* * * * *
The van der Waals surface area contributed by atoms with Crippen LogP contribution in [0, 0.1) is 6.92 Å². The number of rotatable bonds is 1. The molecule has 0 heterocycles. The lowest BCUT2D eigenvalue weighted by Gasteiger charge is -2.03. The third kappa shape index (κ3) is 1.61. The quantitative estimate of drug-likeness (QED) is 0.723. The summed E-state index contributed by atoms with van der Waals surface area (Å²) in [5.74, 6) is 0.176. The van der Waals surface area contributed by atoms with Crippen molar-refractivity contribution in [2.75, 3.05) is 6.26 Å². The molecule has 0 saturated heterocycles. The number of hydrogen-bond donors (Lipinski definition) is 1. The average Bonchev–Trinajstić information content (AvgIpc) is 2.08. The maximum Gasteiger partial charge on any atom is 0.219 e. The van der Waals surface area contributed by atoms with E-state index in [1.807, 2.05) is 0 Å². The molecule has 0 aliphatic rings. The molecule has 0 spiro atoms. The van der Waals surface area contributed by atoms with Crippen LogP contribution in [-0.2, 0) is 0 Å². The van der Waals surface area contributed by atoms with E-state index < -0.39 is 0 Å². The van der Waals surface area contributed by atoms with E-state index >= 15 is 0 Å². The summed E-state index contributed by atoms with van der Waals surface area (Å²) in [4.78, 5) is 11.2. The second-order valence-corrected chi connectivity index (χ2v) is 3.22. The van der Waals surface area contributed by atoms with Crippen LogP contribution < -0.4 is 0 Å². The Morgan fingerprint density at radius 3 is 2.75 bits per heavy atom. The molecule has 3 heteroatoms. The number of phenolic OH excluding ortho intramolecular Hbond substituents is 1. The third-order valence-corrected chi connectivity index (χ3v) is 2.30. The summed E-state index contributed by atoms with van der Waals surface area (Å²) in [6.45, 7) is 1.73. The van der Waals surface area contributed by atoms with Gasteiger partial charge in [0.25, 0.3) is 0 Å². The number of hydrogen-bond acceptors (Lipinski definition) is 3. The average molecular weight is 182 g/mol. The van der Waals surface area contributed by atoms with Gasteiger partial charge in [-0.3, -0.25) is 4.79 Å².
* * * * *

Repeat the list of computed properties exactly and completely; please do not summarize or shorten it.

The van der Waals surface area contributed by atoms with Crippen LogP contribution in [0, 0.1) is 6.92 Å². The number of rotatable bonds is 1. The molecule has 0 heterocycles. The lowest BCUT2D eigenvalue weighted by Gasteiger charge is -2.03. The third kappa shape index (κ3) is 1.61. The quantitative estimate of drug-likeness (QED) is 0.723. The summed E-state index contributed by atoms with van der Waals surface area (Å²) in [5.74, 6) is 0.176. The van der Waals surface area contributed by atoms with Crippen molar-refractivity contribution in [2.75, 3.05) is 6.26 Å². The molecule has 0 saturated heterocycles. The number of hydrogen-bond donors (Lipinski definition) is 1. The average Bonchev–Trinajstić information content (AvgIpc) is 2.08. The maximum Gasteiger partial charge on any atom is 0.219 e. The van der Waals surface area contributed by atoms with E-state index in [1.807, 2.05) is 0 Å². The molecule has 0 aliphatic rings. The molecule has 0 spiro atoms. The van der Waals surface area contributed by atoms with Crippen LogP contribution in [-0.2, 0) is 0 Å². The van der Waals surface area contributed by atoms with E-state index < -0.39 is 0 Å². The van der Waals surface area contributed by atoms with E-state index >= 15 is 0 Å². The summed E-state index contributed by atoms with van der Waals surface area (Å²) in [4.78, 5) is 11.2. The second-order valence-corrected chi connectivity index (χ2v) is 3.22. The van der Waals surface area contributed by atoms with Crippen LogP contribution < -0.4 is 0 Å². The Morgan fingerprint density at radius 3 is 2.75 bits per heavy atom. The molecule has 3 heteroatoms. The number of phenolic OH excluding ortho intramolecular Hbond substituents is 1. The third-order valence-corrected chi connectivity index (χ3v) is 2.30. The summed E-state index contributed by atoms with van der Waals surface area (Å²) in [6.45, 7) is 1.73. The van der Waals surface area contributed by atoms with Gasteiger partial charge in [0.25, 0.3) is 0 Å². The number of hydrogen-bond acceptors (Lipinski definition) is 3. The average molecular weight is 182 g/mol. The van der Waals surface area contributed by atoms with Gasteiger partial charge in [-0.3, -0.25) is 4.79 Å².